“If you destroy the information that is also an offense. It is better to destroy your information as soon as possible,” Dapiran advised.
If the Commissioner of Police suspects an electronic message on an electronic platform is likely to endanger national security, he may, with the approval of the Hong Kong Secretary for Security, authorize a police officer to request the relevant message publisher(s) and service provider(s) to remove the message or restrict access to the message. If the publisher fails to cooperate immediately, police officers may apply to a magistrate for a warrant to seize the electronic device.
Several US technology companies including Google, Facebook and Twitter suspended processing requests for user data from Hong Kong authorities, after the security law came into force.
“We believe freedom of expression is a fundamental human right and support the right of people to express themselves without fear for their safety or other repercussions,” a Facebook spokeswoman said in a statement on July 6.
“For a long time, Hong Kong was a place where you can get a breath of fresh air and you can report freely,” said Keith Richburg, the director of the Journalism and Media Studies Center at the University of Hong Kong and a speaker at the FCC talk.
But the security law seems to be moving Hong Kong towards the lower levels of press freedom in other Asian countries and perhaps towards China, said Richburg, adding that all Southeast Asian countries except East Timor have press freedom rankings in the bottom half of all countries. Journalists in Hong Kong should figure out how to operate within the security law, he said. “You have to figure out ways to navigate around it.”
Recalling his past as a correspondent in Beijing with the Washington Post, Richburg said, “In China, there are certain ways to write things but let the readers read between the lines to know what you say.” Despite the heavy censorship in mainland China, local media like Caixin and Southern Weekend and international media like the New York Times have done excellent reporting, Richburg added.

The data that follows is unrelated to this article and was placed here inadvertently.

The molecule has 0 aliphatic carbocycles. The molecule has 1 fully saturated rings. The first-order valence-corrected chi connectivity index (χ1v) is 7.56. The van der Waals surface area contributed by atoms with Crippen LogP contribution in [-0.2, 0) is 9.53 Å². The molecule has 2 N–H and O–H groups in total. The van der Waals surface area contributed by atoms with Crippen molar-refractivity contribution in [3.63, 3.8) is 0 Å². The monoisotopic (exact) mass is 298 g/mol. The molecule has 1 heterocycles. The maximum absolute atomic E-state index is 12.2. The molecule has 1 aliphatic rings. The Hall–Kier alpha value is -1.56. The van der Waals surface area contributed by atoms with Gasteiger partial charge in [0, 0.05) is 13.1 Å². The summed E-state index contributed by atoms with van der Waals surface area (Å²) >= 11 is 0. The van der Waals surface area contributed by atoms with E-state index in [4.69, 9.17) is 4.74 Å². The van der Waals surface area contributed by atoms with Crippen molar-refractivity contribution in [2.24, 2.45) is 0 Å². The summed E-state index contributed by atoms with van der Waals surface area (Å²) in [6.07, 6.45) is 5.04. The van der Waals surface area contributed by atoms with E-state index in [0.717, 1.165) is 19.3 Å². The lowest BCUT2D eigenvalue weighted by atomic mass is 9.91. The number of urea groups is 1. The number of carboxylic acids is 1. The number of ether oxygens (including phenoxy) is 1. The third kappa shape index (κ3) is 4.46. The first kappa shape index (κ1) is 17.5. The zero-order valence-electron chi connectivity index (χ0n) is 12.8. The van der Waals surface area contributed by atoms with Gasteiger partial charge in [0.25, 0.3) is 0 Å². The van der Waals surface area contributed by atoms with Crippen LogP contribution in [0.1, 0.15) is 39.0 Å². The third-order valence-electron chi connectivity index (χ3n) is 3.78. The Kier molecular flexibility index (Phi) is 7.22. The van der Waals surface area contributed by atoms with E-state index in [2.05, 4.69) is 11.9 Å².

“Apart from individuals who are obviously facing the threat of this law in Hong Kong right now, I think the second least enviable position to be in Hong Kong is to be a judge. There are lots of indications of interference of judicial independence,” said Sharron Fast, another speaker.
The presumption of bail and the right to silence have been removed in exceptional cases under the security law, said Fast, a legal expert at the Journalism and Media Studies Center. “There are many fundamental rights in the trial process that are effectively removed from judicial scrutiny by this law.”
If a trial involves state secrets or public order, all or part of the trial shall be closed to the media and the public, but the judgment shall be delivered in an open court. No bail will be granted to a suspect or defendant unless the judge has sufficient grounds for believing that the suspect or defendant will not continue to commit acts endangering national security, as stipulated by the security law.
“It’s a very difficult time to be a judge in Hong Kong. I think you might find yourself compromised,” she added.
A judge makes an oath of judicial independence in Hong Kong. If the Hong Kong judge tries to uphold that oath, he or she may come into conflict with the Chinese government, Fast said.
In cases of ambiguity over the security law, Chinese law and Beijing’s interpretation trumps Hong Kong law.
“The new law has changed that landscape. It empowers China’s security agents to operate openly in the city, toppling the legal firewall that has existed between the mainland’s party-controlled courts and HK’s independent judiciary,” tweeted Joshua Wong Chi-fund, a Hong Kong pro-democracy activist leader, on July 6.